Thunder Bay

Northern Ontario School of Medicine leads Canada in matching grads to residency programs

The Northern Ontario School of Medicine is leading the country when it comes to matching graduates with residency programs with a 100 per cent success rate, according to Dean Dr. Roger Strasser. It is also proud to report that Indigenous doctors account for about 12 per cent of the school's graduates.

Graduates train in northern, rural communities; Indigenous physicians account for 12% of graduates

Dr. Roger Strasser, the dean of the Northern Ontario School of Medicine, says the school has a 100 per cent success rate for matching graduates to residency programs. (Samantha Samson/CBC News)

The Northern Ontario School of Medicine (NOSM) is leading the country when it comes to matching graduates with residency programs with a 100 per cent success rate, according to Dean Dr. Roger Strasser.

"We've never had a graduate not matched to a residency program, and, in fact, in most years the whole class has been matched in the first stage," said Strasser, noting there are three possible stages in the matching process, and that all students who met the mandatory requirements of the M.D. program  by the deadline to apply to the Canadian Resident Matching Service (CaRMS) were matched. 

"NOSM is the only medical school in Canada, for over 20 years, where the whole class has been matched in the first stage and that situation suggests to us that the residency program directors of Canada want to have our students, our graduates in their program."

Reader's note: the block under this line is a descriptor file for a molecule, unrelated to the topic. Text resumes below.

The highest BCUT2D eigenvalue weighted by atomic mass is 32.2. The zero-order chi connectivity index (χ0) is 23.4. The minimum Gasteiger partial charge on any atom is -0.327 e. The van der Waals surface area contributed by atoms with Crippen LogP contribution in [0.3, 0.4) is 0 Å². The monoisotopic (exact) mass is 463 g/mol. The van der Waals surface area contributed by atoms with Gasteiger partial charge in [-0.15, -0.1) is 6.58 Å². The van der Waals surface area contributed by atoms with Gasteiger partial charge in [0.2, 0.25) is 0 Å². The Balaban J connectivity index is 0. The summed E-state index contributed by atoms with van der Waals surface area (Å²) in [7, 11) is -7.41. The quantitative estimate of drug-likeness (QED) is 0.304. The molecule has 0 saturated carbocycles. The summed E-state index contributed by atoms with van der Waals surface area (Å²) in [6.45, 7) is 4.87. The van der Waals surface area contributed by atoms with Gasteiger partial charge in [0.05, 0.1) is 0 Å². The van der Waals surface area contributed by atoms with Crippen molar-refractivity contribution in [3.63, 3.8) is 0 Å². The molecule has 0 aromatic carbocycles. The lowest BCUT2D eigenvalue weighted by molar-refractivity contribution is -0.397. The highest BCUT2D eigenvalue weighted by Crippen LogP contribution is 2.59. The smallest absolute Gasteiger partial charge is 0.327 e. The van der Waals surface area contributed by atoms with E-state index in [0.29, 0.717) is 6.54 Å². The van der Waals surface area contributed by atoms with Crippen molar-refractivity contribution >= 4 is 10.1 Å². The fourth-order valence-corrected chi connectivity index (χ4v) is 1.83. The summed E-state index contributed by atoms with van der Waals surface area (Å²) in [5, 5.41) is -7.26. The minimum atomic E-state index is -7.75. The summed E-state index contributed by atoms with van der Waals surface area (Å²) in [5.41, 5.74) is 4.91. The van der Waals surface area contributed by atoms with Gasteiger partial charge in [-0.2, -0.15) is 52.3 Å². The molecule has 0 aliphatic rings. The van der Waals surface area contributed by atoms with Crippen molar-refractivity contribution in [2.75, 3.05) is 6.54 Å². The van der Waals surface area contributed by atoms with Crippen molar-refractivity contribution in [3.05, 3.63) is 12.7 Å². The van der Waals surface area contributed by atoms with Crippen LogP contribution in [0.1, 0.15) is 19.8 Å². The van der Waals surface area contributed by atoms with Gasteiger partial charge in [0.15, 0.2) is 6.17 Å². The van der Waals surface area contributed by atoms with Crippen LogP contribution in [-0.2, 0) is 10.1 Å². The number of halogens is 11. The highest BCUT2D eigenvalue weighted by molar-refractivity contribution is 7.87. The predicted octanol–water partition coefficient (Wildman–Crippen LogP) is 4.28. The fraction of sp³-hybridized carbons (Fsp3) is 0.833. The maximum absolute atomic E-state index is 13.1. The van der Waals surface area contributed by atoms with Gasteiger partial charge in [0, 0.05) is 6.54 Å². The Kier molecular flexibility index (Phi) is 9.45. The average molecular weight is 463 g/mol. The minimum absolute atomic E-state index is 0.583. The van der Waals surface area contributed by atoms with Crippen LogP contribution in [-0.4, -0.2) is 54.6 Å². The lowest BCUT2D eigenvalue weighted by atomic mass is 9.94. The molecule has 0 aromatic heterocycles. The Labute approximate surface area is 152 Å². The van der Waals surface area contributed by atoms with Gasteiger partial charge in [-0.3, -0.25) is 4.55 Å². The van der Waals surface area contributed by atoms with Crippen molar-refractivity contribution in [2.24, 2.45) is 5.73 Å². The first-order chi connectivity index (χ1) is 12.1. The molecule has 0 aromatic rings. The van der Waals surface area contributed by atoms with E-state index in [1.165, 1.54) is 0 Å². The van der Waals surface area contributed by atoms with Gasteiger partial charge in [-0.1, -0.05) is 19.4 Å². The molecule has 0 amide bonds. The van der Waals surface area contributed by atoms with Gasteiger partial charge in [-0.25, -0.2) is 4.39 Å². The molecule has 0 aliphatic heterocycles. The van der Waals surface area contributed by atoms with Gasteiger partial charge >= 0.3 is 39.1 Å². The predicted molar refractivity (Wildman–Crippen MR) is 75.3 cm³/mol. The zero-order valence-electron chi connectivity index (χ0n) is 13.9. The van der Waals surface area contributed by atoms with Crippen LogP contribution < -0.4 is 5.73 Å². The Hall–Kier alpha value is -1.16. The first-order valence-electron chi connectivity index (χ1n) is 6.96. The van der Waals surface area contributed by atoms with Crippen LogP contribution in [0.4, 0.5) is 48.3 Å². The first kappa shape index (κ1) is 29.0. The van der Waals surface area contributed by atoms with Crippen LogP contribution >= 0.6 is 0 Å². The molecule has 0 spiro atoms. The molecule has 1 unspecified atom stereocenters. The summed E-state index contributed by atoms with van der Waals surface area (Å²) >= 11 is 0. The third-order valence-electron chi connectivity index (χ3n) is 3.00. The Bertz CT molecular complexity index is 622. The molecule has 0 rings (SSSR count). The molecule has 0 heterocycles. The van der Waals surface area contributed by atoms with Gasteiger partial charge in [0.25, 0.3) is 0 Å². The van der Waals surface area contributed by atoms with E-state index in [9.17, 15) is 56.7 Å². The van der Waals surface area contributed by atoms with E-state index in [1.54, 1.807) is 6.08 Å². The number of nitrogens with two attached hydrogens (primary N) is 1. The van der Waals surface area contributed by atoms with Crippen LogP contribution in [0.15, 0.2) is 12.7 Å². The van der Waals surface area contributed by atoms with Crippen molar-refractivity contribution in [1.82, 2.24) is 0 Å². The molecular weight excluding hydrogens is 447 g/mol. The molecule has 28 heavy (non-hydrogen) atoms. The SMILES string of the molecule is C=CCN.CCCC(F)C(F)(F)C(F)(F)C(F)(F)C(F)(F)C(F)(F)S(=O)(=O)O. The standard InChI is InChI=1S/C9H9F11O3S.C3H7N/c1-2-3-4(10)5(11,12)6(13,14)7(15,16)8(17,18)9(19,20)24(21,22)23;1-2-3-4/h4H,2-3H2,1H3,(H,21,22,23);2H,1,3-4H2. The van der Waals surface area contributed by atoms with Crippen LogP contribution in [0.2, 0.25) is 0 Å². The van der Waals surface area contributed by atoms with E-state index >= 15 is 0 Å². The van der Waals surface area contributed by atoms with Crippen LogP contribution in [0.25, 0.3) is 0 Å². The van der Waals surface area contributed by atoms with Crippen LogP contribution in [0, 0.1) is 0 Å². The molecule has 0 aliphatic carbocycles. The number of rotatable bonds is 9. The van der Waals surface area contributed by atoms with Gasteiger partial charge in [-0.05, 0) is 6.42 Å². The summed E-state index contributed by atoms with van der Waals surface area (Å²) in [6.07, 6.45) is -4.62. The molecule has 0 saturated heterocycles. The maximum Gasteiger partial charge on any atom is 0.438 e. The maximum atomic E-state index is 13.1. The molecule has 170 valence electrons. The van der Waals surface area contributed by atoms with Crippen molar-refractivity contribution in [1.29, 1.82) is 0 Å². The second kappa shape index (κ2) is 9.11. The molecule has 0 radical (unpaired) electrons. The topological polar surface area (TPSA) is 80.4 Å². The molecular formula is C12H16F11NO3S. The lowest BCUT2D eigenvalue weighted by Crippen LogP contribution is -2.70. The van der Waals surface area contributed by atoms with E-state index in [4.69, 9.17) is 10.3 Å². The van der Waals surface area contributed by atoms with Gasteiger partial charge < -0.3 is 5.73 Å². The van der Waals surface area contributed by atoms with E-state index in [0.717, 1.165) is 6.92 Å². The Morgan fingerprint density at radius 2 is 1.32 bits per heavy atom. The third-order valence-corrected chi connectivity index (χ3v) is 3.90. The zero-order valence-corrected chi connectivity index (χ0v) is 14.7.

Students train with family doctors in small communities

 Strasser believes what makes NOSM doctors more attractive is the amount of practical training they get during third year when they live and work in one of 15 smaller communities outside its main campuses in Sudbury and Thunder Bay.

"They're based in family practice and you might say the curriculum walks through the door. The first patient might be a child, that's pediatrics. The next patient might be pregnant, that's obstetrics.The next patient might have a surgical problem," said Strasser.

"Our medical students are really learning their core clinical medicine from the patients in the family practice community setting and within a couple of months they're thinking and talking about going to work, rather than going to study, and so by the end of the third year our students are functioning more like first year graduates."

However, despite the consistent success of its program, NOSM is adding a fifth year of study as a contingency for future students who may go matchless in the annual cycle.

Indigenous graduates inspire next generation of doctors

"In recent years, there's been an increasing number of Canadian medical graduates who, after the match, do not have a residency program and its in that context we're seeing the value of having an opportunity for those students only, who have not been matched to a residency, to take an optional fifth year as a medical student," said Strasser.

As proud as Strasser is of the school's enviable match record, he is equally proud of its success at training Indigenous physicians, who now account for approximately 12 per cent of its graduates.

Many of those graduates take time to participate in the Walking In Two Worlds summer camps, where they talk about their own education and interests.

"The young people in particular are inspired to see a future for themselves that might include health care and maybe studying medicine," he said.

NOSM is celebrating the Class of 2019,  as well as the 10th anniversary of its inaugural graduation, on May 2 in Sudbury and May 8 in Thunder Bay.